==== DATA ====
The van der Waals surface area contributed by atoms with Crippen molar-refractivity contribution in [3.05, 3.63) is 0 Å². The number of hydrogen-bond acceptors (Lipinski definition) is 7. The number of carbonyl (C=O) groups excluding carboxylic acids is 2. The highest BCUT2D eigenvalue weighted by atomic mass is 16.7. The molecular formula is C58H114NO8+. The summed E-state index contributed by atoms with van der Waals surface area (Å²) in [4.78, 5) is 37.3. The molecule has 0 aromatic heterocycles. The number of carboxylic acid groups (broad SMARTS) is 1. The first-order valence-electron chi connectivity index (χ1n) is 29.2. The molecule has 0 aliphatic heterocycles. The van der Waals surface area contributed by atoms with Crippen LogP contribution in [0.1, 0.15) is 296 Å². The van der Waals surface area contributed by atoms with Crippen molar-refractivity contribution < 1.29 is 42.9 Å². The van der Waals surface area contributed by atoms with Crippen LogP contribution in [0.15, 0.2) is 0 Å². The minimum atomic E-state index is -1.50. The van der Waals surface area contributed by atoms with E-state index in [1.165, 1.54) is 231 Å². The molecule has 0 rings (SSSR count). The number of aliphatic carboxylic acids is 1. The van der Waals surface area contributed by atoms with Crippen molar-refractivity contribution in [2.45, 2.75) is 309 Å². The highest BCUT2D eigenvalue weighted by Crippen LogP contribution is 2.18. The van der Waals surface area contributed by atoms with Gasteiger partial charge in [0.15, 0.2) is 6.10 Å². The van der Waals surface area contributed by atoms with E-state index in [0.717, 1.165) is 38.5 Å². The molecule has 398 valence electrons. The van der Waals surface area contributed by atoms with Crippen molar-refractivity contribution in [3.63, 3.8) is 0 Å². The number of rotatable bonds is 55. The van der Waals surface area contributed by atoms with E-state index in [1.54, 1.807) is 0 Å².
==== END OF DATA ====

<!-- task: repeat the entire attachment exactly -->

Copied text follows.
The van der Waals surface area contributed by atoms with Crippen molar-refractivity contribution in [3.05, 3.63) is 0 Å². The number of hydrogen-bond acceptors (Lipinski definition) is 7. The number of carbonyl (C=O) groups excluding carboxylic acids is 2. The highest BCUT2D eigenvalue weighted by atomic mass is 16.7. The molecular formula is C58H114NO8+. The summed E-state index contributed by atoms with van der Waals surface area (Å²) in [4.78, 5) is 37.3. The molecule has 0 aromatic heterocycles. The number of carboxylic acid groups (broad SMARTS) is 1. The first-order valence-electron chi connectivity index (χ1n) is 29.2. The molecule has 0 aliphatic heterocycles. The van der Waals surface area contributed by atoms with Crippen LogP contribution in [0.1, 0.15) is 296 Å². The van der Waals surface area contributed by atoms with Crippen molar-refractivity contribution < 1.29 is 42.9 Å². The van der Waals surface area contributed by atoms with Crippen LogP contribution in [0.15, 0.2) is 0 Å². The minimum atomic E-state index is -1.50. The van der Waals surface area contributed by atoms with E-state index in [1.165, 1.54) is 231 Å². The molecule has 0 rings (SSSR count). The number of aliphatic carboxylic acids is 1. The van der Waals surface area contributed by atoms with Crippen molar-refractivity contribution in [2.45, 2.75) is 309 Å². The highest BCUT2D eigenvalue weighted by Crippen LogP contribution is 2.18. The van der Waals surface area contributed by atoms with Gasteiger partial charge in [0.15, 0.2) is 6.10 Å². The van der Waals surface area contributed by atoms with E-state index in [0.717, 1.165) is 38.5 Å². The molecule has 398 valence electrons. The van der Waals surface area contributed by atoms with Crippen molar-refractivity contribution in [3.63, 3.8) is 0 Å². The number of rotatable bonds is 55. The van der Waals surface area contributed by atoms with E-state index in [1.54, 1.807) is 0 Å².